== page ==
In Africa, increased access to the internet has led to a rise in the number of websites being developed for businesses, NGOs, government departments and the like.
However there has been a corresponding rise in the rate of Cyber-crime in Africa. Instead of defacing physical properties, African cyber criminals have taken to defacing the websites of businesses and government establishments.
The term “website defacement” refers to any unauthorized changes made to the appearance of either a single webpage, or an entire site. In some cases, a website is completely taken down and replaced by another.
In other instances, a hacker may inject code in order to add images, popups or text to a web page. Other forms of website defacement may include the insertion of malicious code in a bid to infect the computers of visitors, thus making them vulnerable to viral attacks.
Website defacement in Nigeria
In 2012 the Centrex team produced a comprehensive two-year report on Web Server defacements In Nigeria. What makes the Centrex lab archive unique is that the data is gathered from the hackers/defacers themselves and every defaced website is confirmed and mirrored.
Between 2010 – 2012 a total of 23 official government websites (.gov.ng) were defaced, out of a total of 60 website defacements recorded during the period.
In 2013 Centrex conducted similar research on Nigerian government websites and it was revealed that:
* 48 Nigerian government (.gov.ng) websites was defaced, an alarming 109% increase when compared to the previous year.
* Nigeria’s Official Website – (www.nigeria.gov.ng.) was defaced on 7th of July 2013 by an Irish Hacker, Paddyhack for reasons associated with his bitterness over:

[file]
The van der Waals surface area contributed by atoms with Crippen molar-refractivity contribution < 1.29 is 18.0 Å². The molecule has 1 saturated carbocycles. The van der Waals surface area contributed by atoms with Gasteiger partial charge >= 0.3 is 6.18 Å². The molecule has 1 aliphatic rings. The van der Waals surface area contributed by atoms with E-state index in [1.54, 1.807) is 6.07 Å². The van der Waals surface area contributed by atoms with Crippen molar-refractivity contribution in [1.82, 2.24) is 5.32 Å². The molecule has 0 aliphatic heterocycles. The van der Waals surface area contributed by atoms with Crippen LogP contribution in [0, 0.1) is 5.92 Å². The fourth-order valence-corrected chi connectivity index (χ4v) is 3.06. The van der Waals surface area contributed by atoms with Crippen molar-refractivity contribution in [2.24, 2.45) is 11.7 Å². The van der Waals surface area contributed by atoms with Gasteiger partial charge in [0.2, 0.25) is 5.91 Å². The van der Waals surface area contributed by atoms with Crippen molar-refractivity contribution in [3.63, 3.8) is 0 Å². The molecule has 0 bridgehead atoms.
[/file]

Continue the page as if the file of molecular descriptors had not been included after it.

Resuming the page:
– The killing of at least 42 pupils of Government Secondary School Mamudo, Yobe state by the Boko Haram Group
– Ill-treatment of homosexuals in Nigeria.
Other prominent Nigerian government establishments that had their websites defaced in 2013 include:
* Federal Ministry of Health
* National Agency for the Control of Aids (NACA)
* The Nigerian Prisons Service
* The Nigerian College of Aviation Technology, Zaria.
* The Nigerian Copy Rights Commission
* Cross River Ministry of Justice (www.crslegal.gov.ng)
As the number of websites in Nigeria is rapidly increasing so is the attack against them. Contrary to popular perception, Windows/IIS websites is most frequent hacked more often than Linux/Apache websites. Given the fact that Windows/IIS and Linux/Apache market value is comparable in recent years, the comparison is a valid one. The following image was compiled from 2013 web defacement audit.
“As it turns out, this has little to do with the fact that Microsoft IIS 6.0 has far less vulnerability than Apache 2.0. When we look deeper at the “Attack Method” data, it turns out that the OS and Web Server platform you run has little to do with how secure you are. What does seem to matter in the world is how well you administrate the website and how carefully you write your web applications. By looking at the trend in the last two years, it would seem that website administrators may have finally wised up to certain attacks. The bad news is that password stealing or sniffing has been the most likely attack vector,” said Nsikak Nelson, The Chief Cyber Security Expert / co-founder of Centrex Lab.
He further stated that, Web hacking is just the tip of the iceberg the recent spate of website defacements only serves as a reminder to on-going questions about the general state of network security in Africa. More sophisticated attacks are coming in the future.
The motivation behind most of the government websites defaced in African Countries in focus are mostly to protest an action or message by the government, promote their own cause, and religious sentiments.
The other hackers defaced these websites as a means to mock site owners and/or security personnel for the weaknesses within their server(s) and to leave their mark on the website.
But regardless of whatever their reasons might be, the Centrex Ethical Lab Team is urging governments of African countries to intensify efforts in protecting their cyberspace. Governments of these countries in focus should view this research report as their scorecard and a call to develop a more robust and effective cyber security strategy that can counter the evolving cyber threats facing our world today.